040 - Fig1

PHRC040 : Dedication to Arsinoe Philadelphos, Soloi-Mersinaki - Cyprus (270-240 BC) Dedication

This marble slab contains a roughly written dedication to Arsinoe Philadelphos. Together with another dedication to Ptolemy V, this object testifies to the practice of Ptolemaic ruler cults in the sanctuary of Mersinaki, situated along the coast between the city of Soloi and the promontory of Vouni and possibly dedicated to Apollo and Athena.

Permanent ID http://s.phrc.it/phrc040

Photo 1: Photo of the slab, from Gjerstad et al. 1937, II, pl. CXLVIII
Photo 2: View of the Morphou Bay from Vouni, with Mersinaki in the foreground and Soloi in the background; photo S.G. Caneva

Current location

Stockholm, Medelhavsmuseet


Object Type: Slab
Two joining fragments of a plaque, broken on all sides except for the upper edge, which is decorated with a small cornice.
Material: Marble
Height: 32 cm
Width: 22,7 cm
Depth: 5,3 cm


The text is written in two lines starting near the upper margin of the stone.
The text is irregularly written (see for instance the varying form of A, with horizontal or slightly curvy crossbar). Letter shape of the reign of Ptolemy II: small O, Σ with diverging bars, asymmetrical Ν.


Date: Between 270 and 240 BC
Justification: Formulary and lettering
Provenance: Found in one of the votive deposits at the sanctuary of Soloi-Mersinaki.


Text constituted from: Gjerstad et al. 1937, I, p. 360, no. 740, and p. 621, no. 2.

Other editions:

See also: Mitford 1938, p. 30, cat. i; Nicolaou 1993, p. 227, cat. n; Anastassiades 1998, p. 139, no. 17; Caneva 2014, no. 31.

Images: Gjerstad et al. 1937, II, pl. CXLVIII.

Further bibliography: on the sanctuary at Mersinaki, see Gjerstad et al. 1937; Papantoniou 2012, p. 111-112, 210.

Online record:




(S. Caneva)
Of Arsinoe Philadelphos


(S. Caneva)
Di Arsinoe Philadelphos


In the 3rd century, this plaque was probably attached to an altar or to another structure dedicated to the cult of Arsinoe Philadelphos in the sanctuary at Soloi-Mersinaki. This sanctuary lies along the shore of the Morphou Bay between the site of the ancient city of Soloi on the east and the promontory of Vouni on the west. The sanctuary at Mersinaki was in use between the archaic period (when it appears to be closely related to Athena’s sanctuary at Vouni) and the 2nd century BC, when archaeological data point to its abandonment (for the chronology, see Gjerstad et al. 1937, p. 393-398; on the relationship with Vouni, Papantoniou 2012, p. 111-112, 210). The interest of this sanctuary is related to its votive deposits which have preserved more than thousand pieces of cultic material, including a large number of stone and terracotta statues. On the basis of these findings, the sanctuary has been tentatively associated with the cult of Apollo and Athena.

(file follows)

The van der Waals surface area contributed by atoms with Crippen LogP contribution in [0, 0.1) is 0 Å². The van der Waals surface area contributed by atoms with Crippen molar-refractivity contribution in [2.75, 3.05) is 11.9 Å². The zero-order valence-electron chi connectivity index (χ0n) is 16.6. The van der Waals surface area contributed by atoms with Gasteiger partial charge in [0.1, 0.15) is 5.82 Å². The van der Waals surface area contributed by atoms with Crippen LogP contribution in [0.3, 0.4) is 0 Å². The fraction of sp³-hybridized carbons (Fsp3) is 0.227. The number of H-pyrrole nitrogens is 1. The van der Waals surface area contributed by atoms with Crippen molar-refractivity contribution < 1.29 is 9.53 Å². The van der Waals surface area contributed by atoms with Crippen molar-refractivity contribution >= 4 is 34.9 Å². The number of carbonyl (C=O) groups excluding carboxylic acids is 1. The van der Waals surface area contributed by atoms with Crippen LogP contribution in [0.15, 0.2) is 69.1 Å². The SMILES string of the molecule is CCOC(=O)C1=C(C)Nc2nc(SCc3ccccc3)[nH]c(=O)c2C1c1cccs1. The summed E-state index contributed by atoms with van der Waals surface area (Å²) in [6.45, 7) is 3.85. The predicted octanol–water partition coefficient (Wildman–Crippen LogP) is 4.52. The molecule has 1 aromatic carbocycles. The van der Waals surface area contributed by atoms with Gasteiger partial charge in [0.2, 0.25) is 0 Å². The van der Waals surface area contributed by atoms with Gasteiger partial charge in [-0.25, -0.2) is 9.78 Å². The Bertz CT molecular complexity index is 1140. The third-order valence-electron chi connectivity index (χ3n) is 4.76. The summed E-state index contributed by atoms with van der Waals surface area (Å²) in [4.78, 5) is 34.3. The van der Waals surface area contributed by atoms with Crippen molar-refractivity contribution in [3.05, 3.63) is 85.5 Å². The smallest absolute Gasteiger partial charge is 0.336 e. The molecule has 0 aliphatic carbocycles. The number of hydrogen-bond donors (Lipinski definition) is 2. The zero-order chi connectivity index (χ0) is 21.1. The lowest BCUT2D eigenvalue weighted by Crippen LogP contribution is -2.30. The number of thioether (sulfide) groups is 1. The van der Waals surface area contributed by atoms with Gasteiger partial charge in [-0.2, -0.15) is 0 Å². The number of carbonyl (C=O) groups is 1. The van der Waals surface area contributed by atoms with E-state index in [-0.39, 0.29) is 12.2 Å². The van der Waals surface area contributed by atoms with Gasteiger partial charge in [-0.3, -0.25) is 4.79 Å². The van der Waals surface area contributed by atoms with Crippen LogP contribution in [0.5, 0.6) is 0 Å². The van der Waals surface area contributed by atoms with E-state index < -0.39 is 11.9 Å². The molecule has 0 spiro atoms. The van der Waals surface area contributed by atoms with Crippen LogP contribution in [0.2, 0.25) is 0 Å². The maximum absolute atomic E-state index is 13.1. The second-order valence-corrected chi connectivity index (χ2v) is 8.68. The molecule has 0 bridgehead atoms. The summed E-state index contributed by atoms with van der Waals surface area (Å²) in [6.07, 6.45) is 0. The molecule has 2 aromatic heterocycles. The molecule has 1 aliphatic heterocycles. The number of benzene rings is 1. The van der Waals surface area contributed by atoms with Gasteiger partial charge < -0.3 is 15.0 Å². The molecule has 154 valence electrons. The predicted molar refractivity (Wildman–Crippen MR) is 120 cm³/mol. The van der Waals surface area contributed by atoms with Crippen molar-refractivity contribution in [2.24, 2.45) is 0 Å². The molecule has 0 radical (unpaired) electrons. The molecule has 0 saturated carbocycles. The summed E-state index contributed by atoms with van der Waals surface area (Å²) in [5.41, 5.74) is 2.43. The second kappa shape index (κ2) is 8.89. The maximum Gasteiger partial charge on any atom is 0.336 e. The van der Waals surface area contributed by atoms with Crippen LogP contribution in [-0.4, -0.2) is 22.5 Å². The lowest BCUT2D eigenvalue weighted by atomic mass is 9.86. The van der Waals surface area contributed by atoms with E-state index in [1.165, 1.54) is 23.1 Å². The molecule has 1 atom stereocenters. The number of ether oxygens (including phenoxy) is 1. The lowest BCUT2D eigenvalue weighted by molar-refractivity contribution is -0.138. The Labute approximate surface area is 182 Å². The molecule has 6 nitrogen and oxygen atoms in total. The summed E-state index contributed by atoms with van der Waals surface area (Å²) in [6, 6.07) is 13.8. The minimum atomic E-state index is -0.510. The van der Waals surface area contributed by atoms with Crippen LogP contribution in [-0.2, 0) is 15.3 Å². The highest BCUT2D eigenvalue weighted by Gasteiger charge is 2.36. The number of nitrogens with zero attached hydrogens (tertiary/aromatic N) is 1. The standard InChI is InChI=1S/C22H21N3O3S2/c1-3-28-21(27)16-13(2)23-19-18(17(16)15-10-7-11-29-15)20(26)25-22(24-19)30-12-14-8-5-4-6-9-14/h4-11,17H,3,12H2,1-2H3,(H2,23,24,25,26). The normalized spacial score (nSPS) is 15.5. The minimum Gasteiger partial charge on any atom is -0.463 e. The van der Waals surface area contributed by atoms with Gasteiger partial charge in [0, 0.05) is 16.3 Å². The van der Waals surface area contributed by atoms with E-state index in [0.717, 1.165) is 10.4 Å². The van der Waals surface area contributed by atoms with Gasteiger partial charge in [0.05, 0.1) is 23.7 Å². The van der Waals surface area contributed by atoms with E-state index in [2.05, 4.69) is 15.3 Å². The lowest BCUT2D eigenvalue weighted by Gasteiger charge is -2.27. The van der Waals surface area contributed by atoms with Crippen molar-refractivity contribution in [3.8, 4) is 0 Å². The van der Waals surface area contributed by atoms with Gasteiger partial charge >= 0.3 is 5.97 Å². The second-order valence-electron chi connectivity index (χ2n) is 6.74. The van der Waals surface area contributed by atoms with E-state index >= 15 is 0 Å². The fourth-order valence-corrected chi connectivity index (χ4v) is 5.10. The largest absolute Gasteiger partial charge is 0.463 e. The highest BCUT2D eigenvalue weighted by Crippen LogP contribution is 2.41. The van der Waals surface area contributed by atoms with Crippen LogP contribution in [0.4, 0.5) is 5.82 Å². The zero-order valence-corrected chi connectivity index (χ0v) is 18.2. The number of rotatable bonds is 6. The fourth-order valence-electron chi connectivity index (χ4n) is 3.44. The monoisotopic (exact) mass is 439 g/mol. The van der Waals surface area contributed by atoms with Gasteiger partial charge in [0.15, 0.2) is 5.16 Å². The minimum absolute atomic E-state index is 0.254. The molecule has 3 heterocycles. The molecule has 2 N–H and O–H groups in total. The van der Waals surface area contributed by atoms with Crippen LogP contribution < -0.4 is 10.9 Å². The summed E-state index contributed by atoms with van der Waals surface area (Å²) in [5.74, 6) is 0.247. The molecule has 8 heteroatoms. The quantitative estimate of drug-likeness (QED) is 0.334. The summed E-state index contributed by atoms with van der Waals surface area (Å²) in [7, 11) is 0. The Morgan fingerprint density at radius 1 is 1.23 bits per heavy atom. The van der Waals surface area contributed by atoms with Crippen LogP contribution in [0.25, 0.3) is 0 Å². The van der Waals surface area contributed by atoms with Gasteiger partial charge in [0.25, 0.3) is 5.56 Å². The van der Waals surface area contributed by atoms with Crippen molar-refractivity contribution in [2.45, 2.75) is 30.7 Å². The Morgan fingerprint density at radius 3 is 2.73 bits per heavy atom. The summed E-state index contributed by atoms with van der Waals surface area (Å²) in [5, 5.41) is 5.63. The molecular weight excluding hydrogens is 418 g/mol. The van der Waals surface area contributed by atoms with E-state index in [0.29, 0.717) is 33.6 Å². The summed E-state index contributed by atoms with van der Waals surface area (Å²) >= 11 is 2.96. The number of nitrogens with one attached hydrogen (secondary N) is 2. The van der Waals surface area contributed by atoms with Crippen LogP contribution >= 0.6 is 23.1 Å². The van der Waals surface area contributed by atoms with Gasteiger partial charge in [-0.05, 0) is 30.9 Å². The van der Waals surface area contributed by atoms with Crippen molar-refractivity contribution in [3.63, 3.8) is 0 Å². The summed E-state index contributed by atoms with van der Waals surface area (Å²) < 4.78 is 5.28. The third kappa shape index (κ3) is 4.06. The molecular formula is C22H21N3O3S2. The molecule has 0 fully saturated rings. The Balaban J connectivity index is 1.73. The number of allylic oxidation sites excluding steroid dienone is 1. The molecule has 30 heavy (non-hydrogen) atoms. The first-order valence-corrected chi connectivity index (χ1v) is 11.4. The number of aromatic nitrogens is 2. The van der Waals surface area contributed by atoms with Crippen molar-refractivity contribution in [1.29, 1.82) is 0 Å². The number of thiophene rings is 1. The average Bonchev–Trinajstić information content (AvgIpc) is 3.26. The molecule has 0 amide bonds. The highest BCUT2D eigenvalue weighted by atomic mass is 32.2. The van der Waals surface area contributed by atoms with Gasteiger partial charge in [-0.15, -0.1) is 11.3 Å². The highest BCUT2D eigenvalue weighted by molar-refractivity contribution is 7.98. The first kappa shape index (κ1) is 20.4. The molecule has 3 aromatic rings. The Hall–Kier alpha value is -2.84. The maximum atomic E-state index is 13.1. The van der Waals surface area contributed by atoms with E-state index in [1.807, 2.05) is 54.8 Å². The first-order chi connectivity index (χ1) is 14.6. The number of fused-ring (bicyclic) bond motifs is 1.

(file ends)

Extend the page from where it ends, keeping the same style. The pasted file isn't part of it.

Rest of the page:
Six inscribed dedications have been found in the votive deposits at Mersinaki, of which two deal with the Ptolemaic ruler cult (see also PHRC041, for Ptolemy V). An interesting detail is that the two dedications to Ptolemaic sovereigns are the sole ones written on marble. Moreover, apart from the two dedications of Ptolemaic ruler cult, only two other marble pieces have been discovered in the Mersinaki pits: a plaque with a depiction of Athena and one decorated with a palm tree motif. This may point to the particular prestige of ruler cult at Mersinaki. Given the lack of marble quarries on the island, imported marble constitutes a rarity among Cypriot dedicatory materials (Gjerstad et al. 1937, I., p. 520). The growing degree of availability of this material in the Hellenistic period may be interpreted as a sign of the ‘ptolemaisation’ of the island (see PHRC009 for a high-standard dedication to Arsinoe by an Alexandrian citizen in Chytroi). In this respect, the Mersinaki dedication to Arsinoe can be compared with other dedications on marble slabs from the Ptolemaic kingdom: see e.g. I.Ptol.Alex. 37, a marble plaque of similar measures (20 x 15,5 x 5,8 cm), sharing with the Mersinaki specimen the decoration with a cornice at the upper egde, and containing the dedication of a priest probably to Ptolemy II.

However, the Mersinaki specimen differs from the average quality of dedications on marble because of the less careful execution of its inscription. The humble quality of this dedication and of that for Ptolemy V warns against establishing too direct a link between the use of marble and the accomplishment of prestigious dedications on Cyprus. In general, it is possible that the closer connection the Ptolemies established between Cyprus and the Hellenistic world increased the availability of marble on the island, thus making this prestigious material more easily accessible also in small quantities (see PHRC030 for a similar case).

Stefano Caneva, on 04.03.2019
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Travocial - Social Travel & Storytelling Practicalities of Hellenistic Ruler Cults
Marie Curie PISCOPIA project no. PISC14IGRU, University of Padova (2015-2017)
FNRS project no. 98368 (2017-2020)
Stefano Caneva
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The research leading to these results has received funding from the European Commission, Seventh Framework Programme, under Grant Agreement n° 600376 (2015-2017), and from the Fonds National de la Recherche Scientifique (FNRS), Belgium (2017-2020).
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